The good news is that there actually is a way to meet new people, work together, meet, and carry on with our lives in just the way I'm describing. Unfortunately, Ello isn't it.

If there was a Revolution, who would lead it?

Who is going to lead the Revolution? Yes, I mean a real Revolution. Do we want a better society with a new economic system? Do we want a system that lets us govern our lives by something other than today's corporate, governmental, and organizational systems of corrupt domination and power? If so, who would we look to as leaders of that kind of Revolution?

Would it be the anti-capitalist, hippie, intellectual protesters? I doubt it. They understand the world's problems well indeed, but their clever words and provocation are not the solution. For the most part, they get stuck on the problems and don't seem to do anything to solve them.

Who else is going to do it? Politicians? Come on. They serve the status quo to an extent that no real change is possible. Forget about it.

We need a group of creative people whose function is not to serve the established institutions of power; yet who possess the skills and the capabilities to get something done. If anybody is going to change the world, it will be this guy: the self-motivated, problem-solving, action-driven entrepreneur with a brilliant idea.   


With all of the technology available to us, we are a new breed of entrepreneur who is capable of achieving anything. We are the change agents in the modern world and it is up to us to create something better. We are inventors who can build an alternate system to make everyone better off, happier, and more free.

We need to go further than merely on carving out some small niche market where we, individually, can thrive. Let's think bigger because the world needs us. Today's economic system is slowly destroying the world, just as it fails to serve human nature. Human potential remains dramatically under-developed. Our interests, skills, passions, and abilities are ignored just as our free time and life experiences are unnecessarily limited...and for what purpose? Anything is better than what we are doing today. A new future must be invented, built, and intelligently implemented. Let's do it for the greater good and on our own benevolent terms.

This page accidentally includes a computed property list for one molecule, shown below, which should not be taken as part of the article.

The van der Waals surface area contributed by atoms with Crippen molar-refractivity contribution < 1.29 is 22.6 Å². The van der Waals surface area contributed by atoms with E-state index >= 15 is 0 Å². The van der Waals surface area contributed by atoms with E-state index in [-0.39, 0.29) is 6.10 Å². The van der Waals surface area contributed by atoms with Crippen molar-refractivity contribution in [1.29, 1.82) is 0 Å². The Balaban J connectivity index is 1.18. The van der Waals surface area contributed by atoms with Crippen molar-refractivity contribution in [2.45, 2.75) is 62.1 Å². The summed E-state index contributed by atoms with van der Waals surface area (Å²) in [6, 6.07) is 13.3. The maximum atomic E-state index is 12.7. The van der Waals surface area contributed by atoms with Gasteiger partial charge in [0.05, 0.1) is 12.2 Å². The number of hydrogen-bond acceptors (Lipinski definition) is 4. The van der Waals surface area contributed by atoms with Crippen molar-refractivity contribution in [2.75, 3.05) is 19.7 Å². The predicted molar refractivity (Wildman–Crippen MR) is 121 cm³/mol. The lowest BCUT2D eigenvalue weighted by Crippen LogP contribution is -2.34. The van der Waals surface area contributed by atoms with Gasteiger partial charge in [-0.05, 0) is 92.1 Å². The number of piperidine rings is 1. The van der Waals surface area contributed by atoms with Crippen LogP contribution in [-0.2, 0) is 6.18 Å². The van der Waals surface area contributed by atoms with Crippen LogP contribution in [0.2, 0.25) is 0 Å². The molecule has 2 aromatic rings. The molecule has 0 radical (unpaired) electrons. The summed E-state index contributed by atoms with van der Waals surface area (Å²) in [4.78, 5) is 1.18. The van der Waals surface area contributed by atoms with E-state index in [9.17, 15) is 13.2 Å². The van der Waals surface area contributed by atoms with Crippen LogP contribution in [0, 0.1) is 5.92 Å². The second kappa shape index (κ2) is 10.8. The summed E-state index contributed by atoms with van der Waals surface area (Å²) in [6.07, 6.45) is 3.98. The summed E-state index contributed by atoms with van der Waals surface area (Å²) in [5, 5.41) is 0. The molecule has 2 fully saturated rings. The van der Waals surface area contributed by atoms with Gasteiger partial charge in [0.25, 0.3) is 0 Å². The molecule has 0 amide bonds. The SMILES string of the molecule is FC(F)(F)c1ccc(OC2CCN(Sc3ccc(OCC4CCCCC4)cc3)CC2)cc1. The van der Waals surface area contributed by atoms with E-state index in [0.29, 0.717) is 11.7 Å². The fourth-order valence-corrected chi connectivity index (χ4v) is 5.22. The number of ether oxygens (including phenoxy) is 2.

The concept of "invention" is not something that should be limited to conventional products and services. Let's broaden the concept in order to realize that everything about our daily lives is an invention. Our present form of money was once an invention. Corporate law was also invented by way of a legal system led by individuals who represent a specific set of values. Likewise, our generally-accepted doctrine of blind economic growth and profit at all costs...the whole concept was once a new idea, an invention. Even beyond the economic realm, we allow outdated ideas about relationships to dictate the way we love and connect with others. There is no reason to believe that there is anything inevitable about the status quo. Radical change and Revolution is the inevitability.

We entrepreneurs (who also happen to be radical thinkers, content producers, entertainers, inventors, and leaders)....we are the answer. Launching another niche, luxury business to fulfill a profitable customer need is great. But it would be much more profitable and worthwhile if we were to, instead, launch another economic system. We can create a new way to structure economic and social relationships between people. We can create and use our own currency. Nothing stops us from offering a tangible, user-friendly way for people to gradually, peacefully shift to another paradigm by simply ignoring today's systems of power, corruption, and control.